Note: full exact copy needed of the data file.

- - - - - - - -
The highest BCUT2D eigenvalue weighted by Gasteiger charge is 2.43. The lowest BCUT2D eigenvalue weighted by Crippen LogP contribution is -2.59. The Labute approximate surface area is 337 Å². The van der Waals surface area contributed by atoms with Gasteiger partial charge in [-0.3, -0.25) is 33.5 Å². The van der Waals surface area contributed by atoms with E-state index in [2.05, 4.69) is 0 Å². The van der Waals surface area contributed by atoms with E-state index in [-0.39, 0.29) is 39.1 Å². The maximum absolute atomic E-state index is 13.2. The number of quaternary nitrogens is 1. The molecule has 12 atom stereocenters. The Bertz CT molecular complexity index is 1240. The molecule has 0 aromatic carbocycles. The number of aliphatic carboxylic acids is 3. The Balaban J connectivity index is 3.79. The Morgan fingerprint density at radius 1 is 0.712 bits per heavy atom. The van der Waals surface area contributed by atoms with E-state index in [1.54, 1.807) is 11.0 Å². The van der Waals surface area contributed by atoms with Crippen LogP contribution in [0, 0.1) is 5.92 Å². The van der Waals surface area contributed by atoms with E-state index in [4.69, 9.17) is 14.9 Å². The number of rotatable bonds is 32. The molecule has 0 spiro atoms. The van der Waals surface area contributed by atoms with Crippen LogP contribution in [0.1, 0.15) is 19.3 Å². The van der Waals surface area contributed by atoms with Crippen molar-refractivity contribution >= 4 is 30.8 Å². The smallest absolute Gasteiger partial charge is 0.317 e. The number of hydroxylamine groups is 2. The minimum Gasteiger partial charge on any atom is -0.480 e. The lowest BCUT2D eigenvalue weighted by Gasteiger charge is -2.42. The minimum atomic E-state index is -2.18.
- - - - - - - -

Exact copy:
The highest BCUT2D eigenvalue weighted by Gasteiger charge is 2.43. The lowest BCUT2D eigenvalue weighted by Crippen LogP contribution is -2.59. The Labute approximate surface area is 337 Å². The van der Waals surface area contributed by atoms with Gasteiger partial charge in [-0.3, -0.25) is 33.5 Å². The van der Waals surface area contributed by atoms with E-state index in [2.05, 4.69) is 0 Å². The van der Waals surface area contributed by atoms with E-state index in [-0.39, 0.29) is 39.1 Å². The maximum absolute atomic E-state index is 13.2. The number of quaternary nitrogens is 1. The molecule has 12 atom stereocenters. The Bertz CT molecular complexity index is 1240. The molecule has 0 aromatic carbocycles. The number of aliphatic carboxylic acids is 3. The Balaban J connectivity index is 3.79. The Morgan fingerprint density at radius 1 is 0.712 bits per heavy atom. The van der Waals surface area contributed by atoms with E-state index in [1.54, 1.807) is 11.0 Å². The van der Waals surface area contributed by atoms with Crippen LogP contribution in [0, 0.1) is 5.92 Å². The van der Waals surface area contributed by atoms with E-state index in [4.69, 9.17) is 14.9 Å². The number of rotatable bonds is 32. The molecule has 0 spiro atoms. The van der Waals surface area contributed by atoms with Crippen LogP contribution in [0.1, 0.15) is 19.3 Å². The van der Waals surface area contributed by atoms with Crippen molar-refractivity contribution >= 4 is 30.8 Å². The smallest absolute Gasteiger partial charge is 0.317 e. The number of hydroxylamine groups is 2. The minimum Gasteiger partial charge on any atom is -0.480 e. The lowest BCUT2D eigenvalue weighted by Gasteiger charge is -2.42. The minimum atomic E-state index is -2.18.